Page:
Today I was perusing a press release from AT&T touting the new HD channels they will be offering in Fairfield County, Connecticut as part of their U-verse offering. This release was of special interest since this county is where TMC headquarters are located.
What struck me in the release however is not the new HD channels which for the record are WPIX HD (CW-NYC), WTXX HD (CW-Hartford/New Haven), WNET HD (PBS), WWOR HD (My Network-NYC), and WCTX HD (My Network-Hartford/New Haven) but instead one paragraph of the release that would have seemed unheard of ten years ago.
AT&T is the only national provider to offer a 100 percent Internet Protocol-based television (IPTV) service, making AT&T U-verse TV one of the most advanced television offerings available anywhere. AT&T is deploying next-generation video services, including AT&T U-verse TV, as part of its mission to connect people with their world, everywhere they live and work, and do it better than anyone else.
It is this reference to 100% Internet protocol that got me because when the first issue of Internet Telephony Magazine was launched back in 1998, service providers immediately shot down the whole concept of IP telephony and said it was bad… They stated a whole list of reasons why it didn’t make sense. A number of prestigious analysts and major hardware vendors did the same in fact.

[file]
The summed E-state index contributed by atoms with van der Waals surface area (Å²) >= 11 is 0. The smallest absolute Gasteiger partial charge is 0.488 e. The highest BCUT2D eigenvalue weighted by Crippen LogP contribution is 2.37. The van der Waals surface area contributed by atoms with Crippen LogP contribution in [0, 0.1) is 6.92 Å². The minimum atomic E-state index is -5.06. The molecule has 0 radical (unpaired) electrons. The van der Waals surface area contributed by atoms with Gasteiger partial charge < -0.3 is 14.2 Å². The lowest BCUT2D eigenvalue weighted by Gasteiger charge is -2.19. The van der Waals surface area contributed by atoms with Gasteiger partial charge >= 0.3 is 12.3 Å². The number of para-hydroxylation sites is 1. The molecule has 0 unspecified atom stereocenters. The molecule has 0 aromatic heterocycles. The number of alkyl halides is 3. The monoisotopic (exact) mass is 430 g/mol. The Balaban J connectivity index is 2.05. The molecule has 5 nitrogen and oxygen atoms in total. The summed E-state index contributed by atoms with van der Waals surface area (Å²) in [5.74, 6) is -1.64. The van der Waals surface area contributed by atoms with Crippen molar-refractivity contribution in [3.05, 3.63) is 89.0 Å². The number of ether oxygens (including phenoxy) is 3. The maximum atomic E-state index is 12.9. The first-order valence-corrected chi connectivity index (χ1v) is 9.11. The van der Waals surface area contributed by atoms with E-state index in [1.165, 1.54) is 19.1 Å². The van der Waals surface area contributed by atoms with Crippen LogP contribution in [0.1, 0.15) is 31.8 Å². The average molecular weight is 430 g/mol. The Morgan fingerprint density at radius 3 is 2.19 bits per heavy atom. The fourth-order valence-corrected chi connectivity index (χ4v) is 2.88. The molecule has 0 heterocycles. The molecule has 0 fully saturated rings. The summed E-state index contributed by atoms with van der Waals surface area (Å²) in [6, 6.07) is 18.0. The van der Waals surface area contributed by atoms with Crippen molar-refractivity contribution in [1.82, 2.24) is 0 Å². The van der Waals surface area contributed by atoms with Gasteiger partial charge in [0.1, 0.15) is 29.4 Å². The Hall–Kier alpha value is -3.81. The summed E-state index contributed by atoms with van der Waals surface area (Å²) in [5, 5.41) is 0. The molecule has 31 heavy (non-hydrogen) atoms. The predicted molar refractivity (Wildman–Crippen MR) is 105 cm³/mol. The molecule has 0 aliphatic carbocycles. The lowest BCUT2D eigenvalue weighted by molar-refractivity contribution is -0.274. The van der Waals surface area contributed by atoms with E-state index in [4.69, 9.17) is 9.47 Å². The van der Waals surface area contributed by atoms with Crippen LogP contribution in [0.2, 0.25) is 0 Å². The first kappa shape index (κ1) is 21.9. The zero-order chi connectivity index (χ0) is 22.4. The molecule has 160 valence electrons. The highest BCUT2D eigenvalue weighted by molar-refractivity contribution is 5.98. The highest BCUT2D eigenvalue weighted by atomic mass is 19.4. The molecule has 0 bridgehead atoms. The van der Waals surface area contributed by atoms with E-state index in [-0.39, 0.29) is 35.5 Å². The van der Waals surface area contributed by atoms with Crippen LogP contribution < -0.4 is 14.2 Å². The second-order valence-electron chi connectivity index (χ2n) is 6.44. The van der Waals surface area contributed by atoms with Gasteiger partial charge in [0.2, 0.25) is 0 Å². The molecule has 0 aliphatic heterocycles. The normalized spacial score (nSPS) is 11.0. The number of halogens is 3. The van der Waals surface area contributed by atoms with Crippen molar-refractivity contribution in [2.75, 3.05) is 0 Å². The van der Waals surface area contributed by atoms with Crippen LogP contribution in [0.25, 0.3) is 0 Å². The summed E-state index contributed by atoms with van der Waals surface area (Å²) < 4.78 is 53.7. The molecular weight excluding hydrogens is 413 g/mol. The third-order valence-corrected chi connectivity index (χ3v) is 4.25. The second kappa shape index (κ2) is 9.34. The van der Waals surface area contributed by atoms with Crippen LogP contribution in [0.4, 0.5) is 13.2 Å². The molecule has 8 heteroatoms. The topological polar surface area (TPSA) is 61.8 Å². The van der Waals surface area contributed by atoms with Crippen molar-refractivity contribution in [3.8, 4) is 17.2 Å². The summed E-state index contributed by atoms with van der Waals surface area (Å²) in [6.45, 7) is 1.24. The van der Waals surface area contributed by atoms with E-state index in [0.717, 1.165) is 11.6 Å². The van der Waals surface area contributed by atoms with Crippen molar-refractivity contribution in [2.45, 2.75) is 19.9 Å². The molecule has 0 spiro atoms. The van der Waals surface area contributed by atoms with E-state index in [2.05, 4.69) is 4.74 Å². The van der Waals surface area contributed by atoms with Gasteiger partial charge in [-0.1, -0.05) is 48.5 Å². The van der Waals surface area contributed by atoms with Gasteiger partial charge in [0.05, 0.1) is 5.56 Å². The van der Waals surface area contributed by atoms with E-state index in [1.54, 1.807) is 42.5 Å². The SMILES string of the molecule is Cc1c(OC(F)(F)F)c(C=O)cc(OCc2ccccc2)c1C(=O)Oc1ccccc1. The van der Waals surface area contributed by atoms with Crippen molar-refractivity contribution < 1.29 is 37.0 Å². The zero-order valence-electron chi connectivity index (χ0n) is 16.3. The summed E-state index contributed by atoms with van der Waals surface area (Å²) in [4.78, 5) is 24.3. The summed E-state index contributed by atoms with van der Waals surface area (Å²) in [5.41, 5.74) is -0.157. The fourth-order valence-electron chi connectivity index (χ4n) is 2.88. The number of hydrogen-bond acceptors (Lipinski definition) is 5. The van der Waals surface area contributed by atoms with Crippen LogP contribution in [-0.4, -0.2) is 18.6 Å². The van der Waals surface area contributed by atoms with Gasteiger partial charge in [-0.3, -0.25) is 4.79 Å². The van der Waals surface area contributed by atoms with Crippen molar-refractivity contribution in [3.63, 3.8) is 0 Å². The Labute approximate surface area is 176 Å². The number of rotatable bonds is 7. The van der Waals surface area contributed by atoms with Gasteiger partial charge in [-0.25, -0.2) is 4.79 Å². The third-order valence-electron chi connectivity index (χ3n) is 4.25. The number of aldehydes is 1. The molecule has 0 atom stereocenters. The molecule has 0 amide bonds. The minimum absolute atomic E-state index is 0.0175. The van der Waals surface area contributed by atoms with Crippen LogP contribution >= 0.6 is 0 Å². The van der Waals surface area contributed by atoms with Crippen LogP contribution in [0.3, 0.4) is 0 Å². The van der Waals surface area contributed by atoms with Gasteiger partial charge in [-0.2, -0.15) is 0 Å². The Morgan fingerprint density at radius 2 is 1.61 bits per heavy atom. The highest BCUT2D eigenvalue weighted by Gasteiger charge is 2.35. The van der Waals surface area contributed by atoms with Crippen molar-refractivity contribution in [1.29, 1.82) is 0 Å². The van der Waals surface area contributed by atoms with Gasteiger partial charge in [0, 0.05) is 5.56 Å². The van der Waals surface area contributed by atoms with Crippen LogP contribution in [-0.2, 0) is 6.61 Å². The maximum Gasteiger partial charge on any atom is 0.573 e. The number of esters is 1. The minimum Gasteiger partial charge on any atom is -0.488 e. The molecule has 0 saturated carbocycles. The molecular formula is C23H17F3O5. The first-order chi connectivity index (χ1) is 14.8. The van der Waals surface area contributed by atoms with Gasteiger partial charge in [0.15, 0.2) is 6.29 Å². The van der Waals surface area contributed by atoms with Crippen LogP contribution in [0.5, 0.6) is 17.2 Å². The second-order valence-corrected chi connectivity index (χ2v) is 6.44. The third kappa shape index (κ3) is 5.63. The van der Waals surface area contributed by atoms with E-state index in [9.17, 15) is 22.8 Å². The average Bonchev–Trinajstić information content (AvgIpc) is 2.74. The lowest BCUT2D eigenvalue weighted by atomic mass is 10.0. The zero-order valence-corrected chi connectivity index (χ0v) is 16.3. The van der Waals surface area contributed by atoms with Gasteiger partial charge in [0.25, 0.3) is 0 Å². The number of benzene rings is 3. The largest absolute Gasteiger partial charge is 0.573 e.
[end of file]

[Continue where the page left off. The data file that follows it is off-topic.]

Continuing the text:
It is funny that IP has now become the weapon of the underdog in some senses.
in other words, when large telcos were competing with IP communications, it was bad… Now that they are using it to compete with cable companies, it is good and better than cable in fact.
But history aside, it is great to see that IP communications is enabling competition, where there was none. The concern of course is now that consumers have high-speed broadband, will they buy their TV service from phone or cable cable companies in ten years or will it be Google and Apple supplying television service? I would have to think that service providers are going to lose a lot of business to "broadband TV" companies that don’t have the same infrastructure costs they do.
This has obvious ramifications for service providers who are spending fortunes to roll out IPTV networks today. We will see how this battle shapes up over this time period but if you have to bet on a winner in the race to build the TV network of the future, one imagines the company with the biggest advertising network has a serious advantage. Of course today, this company is Google and part of the reason for the Yahoo acquisition by Microsoft is to increase the size of their advertiser network.
Again, this will be fun to watch and as always, increased competition is good for consumers.